So I’m scanning the Video Section of the PlayStation store on my PS3 and debating whether to rent something. Now since I have a Netflix account that allows me both streaming and Blu-Ray, I’ve never had a reason to avail my self of the service.
But when I see John Boorman’s nut ball sequel to “The Exorcist” available in HD for only four-fifty with a Blu-Ray release not forthcoming, I’m thinking “Yeah, I gotta get me some of that”.
However, I do have something to say to both Sony and Warner Brothers.
Seriously, if you are going to bother to put a movie in HD, it might behoove you to, oh, I don’t know…properly encode the transfer! There are whole scenes marred by digital artifacts and strobing. There’s one close up of Linda Blair’s face that looks like a moving pointillist painting.
I know it’s “Exorcist II”. I know it has a limited audience of coo-coo birds like me who dig failed John Boorman films. I know that it’s a stretch to hope for a full restoration. But given that I was willing to spend the money (Not to mention a three hour wait for the download to finish.) the least you can do is make an effort to come up with a transfer that wouldn’t be embarrassing on a standard DVD, let alone an exacting format like HD.
Seriously, guys. Step up! Okay, end of rant.
As for the film itself, “Exorcist II” stands not so much as a sequel but as an artistic repudiation to the first film. Where the Friedkin film succeeded in giving the horror film a documentary immediacy, Boorman seemed determined to infuse his film with a thick layer of fantasy, complete with stylized sets and fancy schmancy special effects. No wonder audiences were confused. Boorman’s film isn’t even in the same universe as Friedkin’s. It’s as if after “Star Wars”, Lucas made a kitchen sink sequel where Luke and Leia stayed on Tatooine and ran a small shop that sold power converters.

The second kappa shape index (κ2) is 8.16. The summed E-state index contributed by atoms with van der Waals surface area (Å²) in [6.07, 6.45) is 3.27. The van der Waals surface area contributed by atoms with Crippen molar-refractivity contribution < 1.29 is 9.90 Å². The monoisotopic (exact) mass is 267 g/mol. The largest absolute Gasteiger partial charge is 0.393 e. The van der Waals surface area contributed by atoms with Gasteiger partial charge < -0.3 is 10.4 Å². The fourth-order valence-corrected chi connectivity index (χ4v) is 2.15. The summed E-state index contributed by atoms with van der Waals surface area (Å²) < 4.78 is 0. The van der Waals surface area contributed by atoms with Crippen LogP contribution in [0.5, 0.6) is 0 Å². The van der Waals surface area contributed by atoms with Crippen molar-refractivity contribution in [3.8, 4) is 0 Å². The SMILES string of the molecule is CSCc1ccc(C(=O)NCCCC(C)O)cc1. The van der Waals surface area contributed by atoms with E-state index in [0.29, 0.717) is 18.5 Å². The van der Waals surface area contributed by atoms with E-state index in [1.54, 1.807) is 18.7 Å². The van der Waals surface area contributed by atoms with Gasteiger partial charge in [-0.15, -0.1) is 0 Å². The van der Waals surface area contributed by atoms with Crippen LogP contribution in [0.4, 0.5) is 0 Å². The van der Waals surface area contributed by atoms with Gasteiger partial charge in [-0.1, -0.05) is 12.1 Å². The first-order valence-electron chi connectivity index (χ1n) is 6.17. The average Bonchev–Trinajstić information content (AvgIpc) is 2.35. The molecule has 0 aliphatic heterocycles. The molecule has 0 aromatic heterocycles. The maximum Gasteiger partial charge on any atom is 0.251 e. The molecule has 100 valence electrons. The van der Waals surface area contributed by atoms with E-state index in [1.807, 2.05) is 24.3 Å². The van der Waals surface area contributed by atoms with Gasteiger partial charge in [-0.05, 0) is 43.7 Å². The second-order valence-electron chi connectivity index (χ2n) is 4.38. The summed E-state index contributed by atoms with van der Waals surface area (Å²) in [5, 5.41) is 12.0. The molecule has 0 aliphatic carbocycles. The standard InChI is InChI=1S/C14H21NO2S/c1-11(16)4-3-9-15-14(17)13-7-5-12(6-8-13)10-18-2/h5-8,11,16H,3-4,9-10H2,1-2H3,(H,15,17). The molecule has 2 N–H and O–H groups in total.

As if the tone shift wasn’t unsettling enough, the other major problem is that the film just isn’t all that scary. Boorman seemed to have no interest in creating any type of suspense. No moment where you feel a ratcheting of tension or raising of stakes. It doesn’t help that none of the central performances are just not that good. Linda Blair who was wonderfully natural in the first film is a cipher here. Louise Fletcher looks totally lost. And Richard Burton has only two modes here, numb and overwrought. (One moment when he starts screaming “I’M NOT OBSESSED!”, he looks like a bug eyed Dave Thomas doing Burton in an SCTV sketch.)
It’s a bad movie but it’s far from unwatchable. There are some interesting ideas at play involving the concept of a group mind and some of the sequences are quite lovely. (The scenes where Burton is searching an African city has some of the exotic beauty of Powell and Pressburger’s “Black Narcissus”.) And there’s never not a sense of Boorman half assing it. Even in the hysterical finale involving locusts, an earthquake and an evil slutty Regan, you get the feeling, he’s giving it all he’s got. He may be flying off a cliff but he’s going down doing a triple lutz.
And in that sense, you have have to give Sony and Warners credit for making the title available at all, even when they fall down on the picture quality. Hopefully, they’ll make more catalogue titles available. I just hope they improve the quality control.